Lincoln Law investigates if all ISIS members are lawful targets for lethal force

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University of Lincoln Law lecturer, Max Brookman-Byrne questions whether the targeting of ISIS members by lethal force is lawful.
The recent deaths of Sally Jones, a member of Islamic State, and her 12-year-old son serve as a reminder that the law on the targeting of militants by armed drones is still fraught with ambiguity stemming from the asymmetrical nature of modern global conflict.
In situations where there is an armed conflict, a particular set of international laws apply known as International Humanitarian Law (IHL). These rules give states greater scope to use lethal force, which ordinarily would be highly constrained. During armed conflicts, IHL allows members of a state’s armed forces — ie recognised armed forces attached to the country’s leadership — to be targeted at any time. There are restrictions in place that prevent medical or religious personnel from being targeted.
This same categorical approach is not permitted when it comes to members of non-state armed groups. As they are not members of a state’s armed forces, the members of these groups are viewed as civilians in law. Within IHL, civilians are protected against attack and therefore may not be targeted unless they directly participate in hostilities.
The International Committee of the Red Cross (ICRC) has interpreted “direct participation in hostilities” to mean that members of non-state armed groups will lose their protection as civilians only if they carry out a “continuous combat function”. Some have argued that the ICRC approach is too restrictive, placing dangerous individuals outside the list of legitimate targets. The United States, for instance, argues that formal membership of a non-state armed group such as Isis, even in a non-combat role, should be sufficient reasoning for someone to forfeit their civilian protection. Others have argued that the ICRC approach is too broad and that an individual should be targeted only if they are carrying out a specific hostile act, not just by virtue of their membership.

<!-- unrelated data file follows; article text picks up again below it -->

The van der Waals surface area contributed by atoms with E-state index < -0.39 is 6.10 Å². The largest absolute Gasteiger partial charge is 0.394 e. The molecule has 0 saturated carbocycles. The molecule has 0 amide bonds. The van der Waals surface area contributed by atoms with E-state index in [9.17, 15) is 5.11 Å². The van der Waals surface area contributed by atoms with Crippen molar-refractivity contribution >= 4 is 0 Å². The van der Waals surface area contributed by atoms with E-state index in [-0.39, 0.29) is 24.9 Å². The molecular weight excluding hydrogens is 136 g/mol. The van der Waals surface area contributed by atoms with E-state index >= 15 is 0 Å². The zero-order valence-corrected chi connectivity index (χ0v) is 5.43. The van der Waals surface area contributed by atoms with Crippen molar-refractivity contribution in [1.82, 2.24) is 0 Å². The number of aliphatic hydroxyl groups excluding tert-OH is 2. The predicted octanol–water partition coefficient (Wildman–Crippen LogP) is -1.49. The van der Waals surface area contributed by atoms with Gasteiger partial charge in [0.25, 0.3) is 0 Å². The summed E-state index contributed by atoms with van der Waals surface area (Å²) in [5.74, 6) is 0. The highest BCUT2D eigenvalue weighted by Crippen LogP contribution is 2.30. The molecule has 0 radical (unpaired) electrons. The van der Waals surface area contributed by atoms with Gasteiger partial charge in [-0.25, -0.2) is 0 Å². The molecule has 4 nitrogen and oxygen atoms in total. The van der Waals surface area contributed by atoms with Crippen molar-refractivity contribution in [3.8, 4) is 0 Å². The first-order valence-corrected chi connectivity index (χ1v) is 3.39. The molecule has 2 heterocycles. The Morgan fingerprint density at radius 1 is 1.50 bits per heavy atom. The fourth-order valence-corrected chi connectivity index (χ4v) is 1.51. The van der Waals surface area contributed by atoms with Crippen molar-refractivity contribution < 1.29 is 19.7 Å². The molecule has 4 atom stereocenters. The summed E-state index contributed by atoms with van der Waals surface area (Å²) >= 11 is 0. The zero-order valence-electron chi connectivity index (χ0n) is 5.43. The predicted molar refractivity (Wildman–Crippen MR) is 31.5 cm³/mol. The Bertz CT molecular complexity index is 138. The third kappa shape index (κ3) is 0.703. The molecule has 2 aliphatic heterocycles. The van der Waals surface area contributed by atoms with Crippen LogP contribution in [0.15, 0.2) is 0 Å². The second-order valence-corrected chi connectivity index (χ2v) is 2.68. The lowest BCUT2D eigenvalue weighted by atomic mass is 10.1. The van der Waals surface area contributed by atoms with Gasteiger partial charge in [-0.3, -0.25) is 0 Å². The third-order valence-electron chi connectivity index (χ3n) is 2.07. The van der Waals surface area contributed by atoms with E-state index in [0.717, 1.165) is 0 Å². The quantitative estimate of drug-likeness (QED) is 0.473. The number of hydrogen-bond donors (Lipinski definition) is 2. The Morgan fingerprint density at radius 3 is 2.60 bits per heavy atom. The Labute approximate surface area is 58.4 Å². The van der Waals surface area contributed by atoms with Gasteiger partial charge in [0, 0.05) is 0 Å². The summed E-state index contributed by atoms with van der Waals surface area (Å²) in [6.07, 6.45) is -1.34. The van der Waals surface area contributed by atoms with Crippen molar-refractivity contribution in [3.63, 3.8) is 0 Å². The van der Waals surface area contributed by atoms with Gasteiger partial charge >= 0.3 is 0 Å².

Considering the complexities of this debate, ultimately the ICRC’s position can be seen to occupy a middle ground between these two perspectives, and is therefore a useful tool for analysis.
The question remains, however, what is considered to be a participation in hostilities? Can it be defined as the participation in a specific hostile act, carrying out a continuous combat function or can it be interpreted much more broadly, to include the participation in propaganda?

The rise of social media has added another dimension to modern conflict. For militant groups such as Isis social media is a widely utilised vehicle of recruitment and propaganda, used to encourage individuals to travel to war zones, training camps or to carry out attacks on the home soil of perceived enemies.
While it is clear that this is neither a responsible, nor ethical activity for a person to participate in, and is also likely to be criminal under domestic law, the question must be raised — does the direct involvement in the creation or distribution of propaganda render someone a lawful target for lethal force?
The interpretation of the ICRC specifically argues that recruitment and propaganda activities do not equate to a continuous combat function, nor to direct participation in hostilities, which would suggest not.
IHL is designed to limit hostilities, not enable them. It should not be treated as a set of rules giving broad powers to states to target individuals, but as a body of law to protect those affected by conflict. This is particularly so in terms of conflicts between a state and a non-state armed group, in which there is more scope for civilians to become affected by, and embroiled in, conflict.
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